My goal is to be the activist in social justice, making the choices to fight against social injustices. Whether that is to join a group to fight against a social justice, donate money to a just cause, or do that act that thwarts social injustice.
What does social justice mean to me? This is a very difficult and thought-provoking question I ponder daily. Not because I don’t have the answer, I do, but because I have expectations to be a participant to impact social injustice in the world and I am not there yet. During our Cardinal Stritch December Service lecture, Professor Lansing spoke about social justice and provided a definition in my opinion expresses what social justice means to me:
“Our shared and growing concern that as the world becomes more complex, society more diverse, and former certainties more ambiguous, even those who are well educated and trained may become overwhelmed, discouraged, sometimes frightened.”
What I have learned from some of the most prestigious leaders in the world like Nelson Mandela, Martin Luther King (MLK), Margaret Wheatley, and the list goes on, is that the capacity for the human race’s welfare is boundless, but that on the path to social justice, sometimes we grow weary and burdened with pressures pushing against social justice.
The experience that impacted me profoundly on the topic of social justice was during an exercise the Cohort was conducting in my Leadership year. Our professor asked the class to read the “Letter from Birmingham Jail”, written by MLK, and afterwards discuss in small groups. I was immediately drawn to MLK’s courage to address the social injustices impacting civil rights at that time, and especially his devotion to suffering for the cause of righteousness. But what really impacted me the most was MLK’s assertion to the White Moderate “I have almost reached the regrettable conclusion that the Negro's great stumbling block in his stride toward freedom is not the White Citizen's Counciler or the Ku Klux Klanner, but the white moderate, who is more devoted to "order" than to justice; who prefers a negative peace which is the absence of tension to a positive peace which is the presence of justice”. Why, Because I would have fit that role as a white moderate. I questioned myself, what would I do in those circumstances, would I sit on the fence and ask the movement to let the issues work themselves out, or would I take the risk and join the movement for social justice. I difficult answer for a difficult time.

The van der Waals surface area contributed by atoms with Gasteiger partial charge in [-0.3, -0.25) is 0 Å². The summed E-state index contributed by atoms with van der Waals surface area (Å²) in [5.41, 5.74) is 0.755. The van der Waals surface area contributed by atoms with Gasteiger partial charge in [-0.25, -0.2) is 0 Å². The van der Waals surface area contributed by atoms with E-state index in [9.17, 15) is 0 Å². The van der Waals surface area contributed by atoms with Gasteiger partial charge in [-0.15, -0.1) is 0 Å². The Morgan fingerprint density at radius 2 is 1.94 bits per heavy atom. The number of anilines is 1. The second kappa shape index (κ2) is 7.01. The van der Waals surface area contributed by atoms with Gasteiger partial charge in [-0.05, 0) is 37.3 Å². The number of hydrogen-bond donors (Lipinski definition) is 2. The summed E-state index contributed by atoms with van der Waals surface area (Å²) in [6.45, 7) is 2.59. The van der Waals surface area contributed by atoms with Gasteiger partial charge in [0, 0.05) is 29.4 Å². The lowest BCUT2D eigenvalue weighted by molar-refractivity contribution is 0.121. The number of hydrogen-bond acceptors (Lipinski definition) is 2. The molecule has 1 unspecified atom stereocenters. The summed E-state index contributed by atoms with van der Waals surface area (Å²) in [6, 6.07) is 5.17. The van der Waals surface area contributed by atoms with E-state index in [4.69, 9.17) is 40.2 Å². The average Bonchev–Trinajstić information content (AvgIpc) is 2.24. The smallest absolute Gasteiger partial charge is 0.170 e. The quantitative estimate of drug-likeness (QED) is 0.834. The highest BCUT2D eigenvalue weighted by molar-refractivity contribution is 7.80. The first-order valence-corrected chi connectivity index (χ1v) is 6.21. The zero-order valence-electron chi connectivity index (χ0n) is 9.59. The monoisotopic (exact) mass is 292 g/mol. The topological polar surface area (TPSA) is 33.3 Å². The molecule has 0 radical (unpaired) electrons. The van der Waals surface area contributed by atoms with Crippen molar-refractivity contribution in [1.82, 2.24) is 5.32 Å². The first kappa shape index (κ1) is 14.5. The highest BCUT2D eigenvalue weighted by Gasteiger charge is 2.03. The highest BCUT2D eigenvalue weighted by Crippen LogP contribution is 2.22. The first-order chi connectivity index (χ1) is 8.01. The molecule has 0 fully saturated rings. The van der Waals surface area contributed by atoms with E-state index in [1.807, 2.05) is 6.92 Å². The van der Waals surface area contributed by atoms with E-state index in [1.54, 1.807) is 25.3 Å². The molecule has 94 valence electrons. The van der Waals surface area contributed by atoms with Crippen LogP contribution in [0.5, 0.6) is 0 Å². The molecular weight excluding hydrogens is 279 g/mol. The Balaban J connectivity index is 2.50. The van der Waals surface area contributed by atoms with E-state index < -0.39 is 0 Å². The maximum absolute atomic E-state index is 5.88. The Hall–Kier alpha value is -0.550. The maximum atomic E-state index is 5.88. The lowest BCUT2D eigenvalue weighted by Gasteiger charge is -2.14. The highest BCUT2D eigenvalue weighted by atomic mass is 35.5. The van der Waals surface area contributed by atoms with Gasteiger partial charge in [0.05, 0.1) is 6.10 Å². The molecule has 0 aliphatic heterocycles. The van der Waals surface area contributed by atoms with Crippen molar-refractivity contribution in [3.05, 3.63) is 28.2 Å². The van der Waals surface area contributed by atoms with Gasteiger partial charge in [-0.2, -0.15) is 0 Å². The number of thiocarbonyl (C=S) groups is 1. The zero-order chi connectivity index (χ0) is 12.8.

I have spoken about my background and written about my background numerous times during my transformation process. What I like about the Cardinal Stritch program is how we are allowed to talk fearlessly and honestly about my background and theirs and learn the positives and negatives from our backgrounds to forge into transformational, servant leaders. My childhood upbringing was on a dairy farm in Iowa. My parents are together, I have two brothers and a sister that are close, and my paternal grandparents lived separately, but on the farm. Not only did my mother and father work on the farm, but my dad was a principle in the school district we lived in, and my mom worked as an accountant for a firm in the local area (i.e. and still does). Our grandparents were integral with our upbringing and I worked many days with my grandfather on the farm. We didn’t have a whole bunch of money, but we weren’t starving either, I would say my childhood was enjoyable and uneventful. What I find courageous are the stories from my Cohort classmates that didn’t have the best childhood environment, but yet not only survived, but are making differences in their professions and their communities. To me, that is the epitome of social justice, for leaders like us to understand what is needed to improve the playing ground for the folks less fortunate, prejudiced against, and not receiving the same opportunities. Not because we want to make ourselves feel better (i.e. that is an added benefit), not for monetary benefits, but to enrich the lives of others humbly and with heartfelt appreciation for social justice.
To step over the ledge, and take risks for humanity.